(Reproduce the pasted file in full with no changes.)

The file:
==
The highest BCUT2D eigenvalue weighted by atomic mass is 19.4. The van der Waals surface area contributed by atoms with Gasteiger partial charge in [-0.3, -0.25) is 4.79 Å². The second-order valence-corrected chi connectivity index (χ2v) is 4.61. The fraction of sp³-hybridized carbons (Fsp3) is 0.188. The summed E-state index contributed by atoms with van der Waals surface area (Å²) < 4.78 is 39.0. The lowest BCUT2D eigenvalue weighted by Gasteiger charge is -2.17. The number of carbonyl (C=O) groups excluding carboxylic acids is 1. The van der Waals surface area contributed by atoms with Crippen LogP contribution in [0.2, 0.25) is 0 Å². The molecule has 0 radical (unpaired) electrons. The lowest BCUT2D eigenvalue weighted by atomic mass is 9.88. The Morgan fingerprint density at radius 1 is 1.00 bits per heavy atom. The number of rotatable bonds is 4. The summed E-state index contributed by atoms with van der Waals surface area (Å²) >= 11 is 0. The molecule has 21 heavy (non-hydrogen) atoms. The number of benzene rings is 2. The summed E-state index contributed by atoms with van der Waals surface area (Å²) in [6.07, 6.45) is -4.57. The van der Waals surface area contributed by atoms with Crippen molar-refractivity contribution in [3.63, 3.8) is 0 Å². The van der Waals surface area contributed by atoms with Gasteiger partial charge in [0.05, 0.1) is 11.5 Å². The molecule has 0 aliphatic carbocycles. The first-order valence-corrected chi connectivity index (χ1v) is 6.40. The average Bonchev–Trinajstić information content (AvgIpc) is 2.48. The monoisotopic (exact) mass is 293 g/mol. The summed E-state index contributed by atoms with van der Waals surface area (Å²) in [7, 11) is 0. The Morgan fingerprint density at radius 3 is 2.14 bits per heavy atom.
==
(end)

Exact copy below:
The highest BCUT2D eigenvalue weighted by atomic mass is 19.4. The van der Waals surface area contributed by atoms with Gasteiger partial charge in [-0.3, -0.25) is 4.79 Å². The second-order valence-corrected chi connectivity index (χ2v) is 4.61. The fraction of sp³-hybridized carbons (Fsp3) is 0.188. The summed E-state index contributed by atoms with van der Waals surface area (Å²) < 4.78 is 39.0. The lowest BCUT2D eigenvalue weighted by Gasteiger charge is -2.17. The number of carbonyl (C=O) groups excluding carboxylic acids is 1. The van der Waals surface area contributed by atoms with Crippen LogP contribution in [0.2, 0.25) is 0 Å². The molecule has 0 radical (unpaired) electrons. The lowest BCUT2D eigenvalue weighted by atomic mass is 9.88. The Morgan fingerprint density at radius 1 is 1.00 bits per heavy atom. The number of rotatable bonds is 4. The summed E-state index contributed by atoms with van der Waals surface area (Å²) >= 11 is 0. The molecule has 21 heavy (non-hydrogen) atoms. The number of benzene rings is 2. The summed E-state index contributed by atoms with van der Waals surface area (Å²) in [6.07, 6.45) is -4.57. The van der Waals surface area contributed by atoms with Crippen molar-refractivity contribution in [3.63, 3.8) is 0 Å². The van der Waals surface area contributed by atoms with Gasteiger partial charge in [0.05, 0.1) is 11.5 Å². The molecule has 0 aliphatic carbocycles. The first-order valence-corrected chi connectivity index (χ1v) is 6.40. The average Bonchev–Trinajstić information content (AvgIpc) is 2.48. The monoisotopic (exact) mass is 293 g/mol. The summed E-state index contributed by atoms with van der Waals surface area (Å²) in [7, 11) is 0. The Morgan fingerprint density at radius 3 is 2.14 bits per heavy atom.